From the looks of things I’m not the only one sorely disappointed in LOST’s final episode (LGT spoilers). Now I don’t consider myself one of those annoying sci-fi fanboys who insists that everything line up in accordance with their own fan fiction, but I did consider myself a fan of the show. I liked the writing, the references, the thought and intelligence of the writers in crafting the story, and like many fans I trusted the writers in bringing the story to a logical, or at least reasonable, conclusion.
Now I freely admit I’ve watched bad TV – copious amounts of absolute drivel that LOST’s worst episode could not compare – so I’m in no place to write as a TV snob. But if I’m going to follow an extended dramatic narrative I do have expectations of coherency and consistency, which was sorely lacking in the LOST finale.
Followers of LOST know that the show deftly created and stacked mystery upon mystery with each answer only prompting more questions. To be sure, not every question deserves an answer – too much exposition isn’t a good thing either – but when you spend episodes or even entire seasons focused on a storyline you can’t just turn around and say that none of that mattered.
The cliffhanger of Season 1 and most of Season 2 involved confirmation of The Others and the kidnapping and retrieval of Walt. Who are the others? Why did they take Walt? No idea. Season 3 even focused on the Others and focused more on the fertility issues – which to be fair, even Richard called “trivialities.” Still, with that much invested in a storyline, you’d think we’d have some explanation as to its significance.
Season 3 focused on The Others and introduced Jacob’s Cabin, all seemingly dropped from the finale. Season 4’s flash forwards? Sayid killing people for Ben? Widmore’s team – or any of his motivations? Ben killing Locke and the MIB’s entire plot? The cabin? Turns out most of that didn’t matter either other than to push the plot along.
Then of course we get to the time travelling in season 5. The purpose of all of that? The time bending properties of the island? Widmore? Faraday? Eloise? Egyptian mythology? Meaningless and disposable.
The main reveal of the finale was an explanation of the “flash sideways” – but that was only introduced in the final season anyway and had no bearing on the previous 5 seasons.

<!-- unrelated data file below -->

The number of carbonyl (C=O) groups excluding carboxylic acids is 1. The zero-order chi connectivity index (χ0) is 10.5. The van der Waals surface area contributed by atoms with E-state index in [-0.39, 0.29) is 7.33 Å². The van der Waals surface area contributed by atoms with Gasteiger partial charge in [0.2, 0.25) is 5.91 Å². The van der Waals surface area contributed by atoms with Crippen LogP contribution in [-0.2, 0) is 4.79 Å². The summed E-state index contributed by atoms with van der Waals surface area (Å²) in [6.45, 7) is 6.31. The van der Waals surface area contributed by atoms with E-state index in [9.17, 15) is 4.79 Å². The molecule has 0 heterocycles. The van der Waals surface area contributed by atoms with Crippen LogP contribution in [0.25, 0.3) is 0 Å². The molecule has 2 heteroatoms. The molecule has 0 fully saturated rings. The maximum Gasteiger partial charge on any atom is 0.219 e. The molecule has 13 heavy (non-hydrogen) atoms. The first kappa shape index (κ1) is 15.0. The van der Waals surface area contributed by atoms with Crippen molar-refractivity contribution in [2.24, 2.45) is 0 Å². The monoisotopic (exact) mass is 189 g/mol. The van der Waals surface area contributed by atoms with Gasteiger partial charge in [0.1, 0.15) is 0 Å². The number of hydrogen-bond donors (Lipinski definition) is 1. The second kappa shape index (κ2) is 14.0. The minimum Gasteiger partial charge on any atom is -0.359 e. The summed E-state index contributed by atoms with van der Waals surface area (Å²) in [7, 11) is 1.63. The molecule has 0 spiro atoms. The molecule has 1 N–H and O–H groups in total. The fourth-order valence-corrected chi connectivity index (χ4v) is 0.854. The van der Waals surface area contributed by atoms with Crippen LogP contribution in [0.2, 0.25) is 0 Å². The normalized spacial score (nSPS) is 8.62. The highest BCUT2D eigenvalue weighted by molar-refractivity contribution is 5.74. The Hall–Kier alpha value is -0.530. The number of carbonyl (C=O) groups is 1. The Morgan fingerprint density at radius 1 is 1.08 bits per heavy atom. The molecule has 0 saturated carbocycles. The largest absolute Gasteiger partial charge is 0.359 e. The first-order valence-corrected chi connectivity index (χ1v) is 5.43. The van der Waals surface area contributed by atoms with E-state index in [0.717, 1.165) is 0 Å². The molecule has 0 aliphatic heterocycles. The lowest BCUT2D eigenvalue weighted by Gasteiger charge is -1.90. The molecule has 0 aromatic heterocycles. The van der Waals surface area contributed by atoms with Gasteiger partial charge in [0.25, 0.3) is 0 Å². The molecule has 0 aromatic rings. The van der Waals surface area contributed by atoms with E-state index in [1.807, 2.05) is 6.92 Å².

It’s hardly uncommon for narratives to introduce ideas simply to move the plot, in fact such ideas are called Macguffins:
A MacGuffin (sometimes McGuffin or maguffin) is “a plot element that catches the viewers’ attention or drives the plot of a work of fiction”. The defining aspect of a MacGuffin is that the major players in the story are (at least initially) willing to do and sacrifice almost anything to obtain it, regardless of what the MacGuffin actually is. In fact, the specific nature of the MacGuffin may be ambiguous, undefined, generic, left open to interpretation or otherwise completely unimportant to the plot.
This is all well and good for something like the suitcase in Pulp Fiction or The Maltese Falcon when there still is a coherent storyline.
I can live without know exactly what The Hurley Bird had to do with anything, but you can’t just say that entire seasons were MacGuffins and that the actions and motivations of the actors were inconsequential by design.
In contrast, recent sci-fi such as Battlestar Galactica also did not answer all questions (e.g. Starbuck), but at least there was a consistent story that was worth following. Now that I’ve seen the finale, I know that LOST never really had one to begin with. Even if we view the show as primarily about Jack’s redemption, then approximately 80% of the show could have been cut to tell the main story, and that’s just sad.
So to all friends to whom I’ve recommended LOST, I officially apologize. To those who haven’t picked it up yet and were waiting for the series finale, let me say don’t bother.
But if you’re looking for some good/horrible drivel I’ve got plenty of suggestions.